Common questions about shallow and deep depth of field (6-10)
What are these other factors?
The two most significant factors are the focal length and the focused distance. The wider the angle of view of the lens, and the shorter the corresponding focal length, the more depth of field you get.
A wide-angle lens setting, therefore, gives you more depth of field than a telephoto one. The subject distance (or more accurately, the distance the lens is focused at) also has its role; the closer the focused distance, the less depth of field you get.
Is depth of field spread evenly in front of and behind the point you are focused on?
Almost never. In most normal situations, depth of field extends further behind the plane of focus than in front of it. Often the difference will be dramatic.
When shooting with a wide-angle lens and a small aperture, there will typically be a metre of depth of field your side of the focused point, but everything behind as far as the eye can see will also be sharp.
What about photographing macro subjects?
Depth of field at very close distances is evenly spread in front of and behind the focus point (but perhaps just a millimetre or two in each direction).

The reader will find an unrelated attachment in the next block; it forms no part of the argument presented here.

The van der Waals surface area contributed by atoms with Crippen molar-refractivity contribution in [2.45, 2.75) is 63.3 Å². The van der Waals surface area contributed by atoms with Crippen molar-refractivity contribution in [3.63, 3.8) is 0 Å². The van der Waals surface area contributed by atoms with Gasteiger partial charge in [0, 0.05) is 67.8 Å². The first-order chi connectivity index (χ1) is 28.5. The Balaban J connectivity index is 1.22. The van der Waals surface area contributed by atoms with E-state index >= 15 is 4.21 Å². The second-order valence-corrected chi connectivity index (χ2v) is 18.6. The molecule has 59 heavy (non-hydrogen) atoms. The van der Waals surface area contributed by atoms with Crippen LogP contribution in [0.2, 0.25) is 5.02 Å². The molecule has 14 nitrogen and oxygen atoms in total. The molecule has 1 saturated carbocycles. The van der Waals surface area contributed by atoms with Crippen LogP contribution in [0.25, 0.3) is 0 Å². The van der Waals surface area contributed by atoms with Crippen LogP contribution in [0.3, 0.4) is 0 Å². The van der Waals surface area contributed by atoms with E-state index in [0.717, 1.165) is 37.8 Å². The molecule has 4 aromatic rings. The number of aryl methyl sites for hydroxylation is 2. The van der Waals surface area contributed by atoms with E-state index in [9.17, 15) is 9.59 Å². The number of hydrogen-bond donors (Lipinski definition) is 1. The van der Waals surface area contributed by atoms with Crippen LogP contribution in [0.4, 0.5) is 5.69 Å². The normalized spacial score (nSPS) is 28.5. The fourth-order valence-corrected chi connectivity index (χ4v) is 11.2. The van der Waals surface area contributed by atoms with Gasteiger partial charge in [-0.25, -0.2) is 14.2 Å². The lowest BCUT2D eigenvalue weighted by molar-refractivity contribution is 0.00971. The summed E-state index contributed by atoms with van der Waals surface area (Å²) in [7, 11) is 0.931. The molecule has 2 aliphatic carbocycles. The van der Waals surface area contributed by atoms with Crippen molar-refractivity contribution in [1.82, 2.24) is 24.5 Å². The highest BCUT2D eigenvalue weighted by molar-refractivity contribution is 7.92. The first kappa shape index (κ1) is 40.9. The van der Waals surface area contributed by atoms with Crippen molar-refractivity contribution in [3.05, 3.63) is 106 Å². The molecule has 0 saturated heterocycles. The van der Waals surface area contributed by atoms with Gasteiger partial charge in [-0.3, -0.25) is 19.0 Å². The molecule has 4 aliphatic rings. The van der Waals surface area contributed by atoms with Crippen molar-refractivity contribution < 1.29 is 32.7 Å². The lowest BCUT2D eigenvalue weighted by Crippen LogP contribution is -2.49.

So what do I have to do to maximise my area of focus for deep depth of field?
First, set a narrow aperture (such as f/22). It may be necessary to use a tripod, or to increase the ISO to make small apertures feasible in anything but bright light.
Next, use the widest lens you can get away with for the subject, and stand as far away as possible. Finally, focus on a point about a third of the way up the frame to ensure as much of the shot as possible is sharp.
And what do I have to do to minimise depth of field and to maximise blur?
Use the longest lens you can get away with, and/or get as close to the subject as possible. Now set the maximum aperture available on your lens.
‘Fast’ lenses with wider-than-average maximum apertures are much better at this effect. Cameras that come with larger sensors also offer more restricted depth of field than those with smaller sensors.
In other words, all DSLRs are better than point-and-shoot digital cameras, but full-frame DSLRs are better than budget-priced DSLRs.
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